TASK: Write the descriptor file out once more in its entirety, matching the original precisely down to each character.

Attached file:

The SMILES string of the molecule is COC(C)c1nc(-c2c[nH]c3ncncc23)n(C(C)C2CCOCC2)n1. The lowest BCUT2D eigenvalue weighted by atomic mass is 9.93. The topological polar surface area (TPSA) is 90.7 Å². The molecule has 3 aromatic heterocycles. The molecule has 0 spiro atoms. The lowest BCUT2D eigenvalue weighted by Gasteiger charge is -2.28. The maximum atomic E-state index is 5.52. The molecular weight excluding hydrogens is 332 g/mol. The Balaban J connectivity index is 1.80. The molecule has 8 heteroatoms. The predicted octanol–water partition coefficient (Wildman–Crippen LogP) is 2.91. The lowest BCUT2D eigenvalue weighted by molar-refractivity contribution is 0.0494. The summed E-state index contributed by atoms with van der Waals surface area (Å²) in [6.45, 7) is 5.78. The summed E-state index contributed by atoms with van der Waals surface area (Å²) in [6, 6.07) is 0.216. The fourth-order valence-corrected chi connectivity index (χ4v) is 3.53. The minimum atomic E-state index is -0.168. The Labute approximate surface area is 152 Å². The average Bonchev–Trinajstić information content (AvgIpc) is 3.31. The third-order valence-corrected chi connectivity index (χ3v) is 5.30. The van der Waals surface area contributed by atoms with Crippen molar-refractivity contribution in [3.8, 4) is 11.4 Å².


The SMILES string of the molecule is COC(C)c1nc(-c2c[nH]c3ncncc23)n(C(C)C2CCOCC2)n1. The lowest BCUT2D eigenvalue weighted by atomic mass is 9.93. The topological polar surface area (TPSA) is 90.7 Å². The molecule has 3 aromatic heterocycles. The molecule has 0 spiro atoms. The lowest BCUT2D eigenvalue weighted by Gasteiger charge is -2.28. The maximum atomic E-state index is 5.52. The molecular weight excluding hydrogens is 332 g/mol. The Balaban J connectivity index is 1.80. The molecule has 8 heteroatoms. The predicted octanol–water partition coefficient (Wildman–Crippen LogP) is 2.91. The lowest BCUT2D eigenvalue weighted by molar-refractivity contribution is 0.0494. The summed E-state index contributed by atoms with van der Waals surface area (Å²) in [6.45, 7) is 5.78. The summed E-state index contributed by atoms with van der Waals surface area (Å²) in [6, 6.07) is 0.216. The fourth-order valence-corrected chi connectivity index (χ4v) is 3.53. The minimum atomic E-state index is -0.168. The Labute approximate surface area is 152 Å². The average Bonchev–Trinajstić information content (AvgIpc) is 3.31. The third-order valence-corrected chi connectivity index (χ3v) is 5.30. The van der Waals surface area contributed by atoms with Crippen molar-refractivity contribution in [3.8, 4) is 11.4 Å².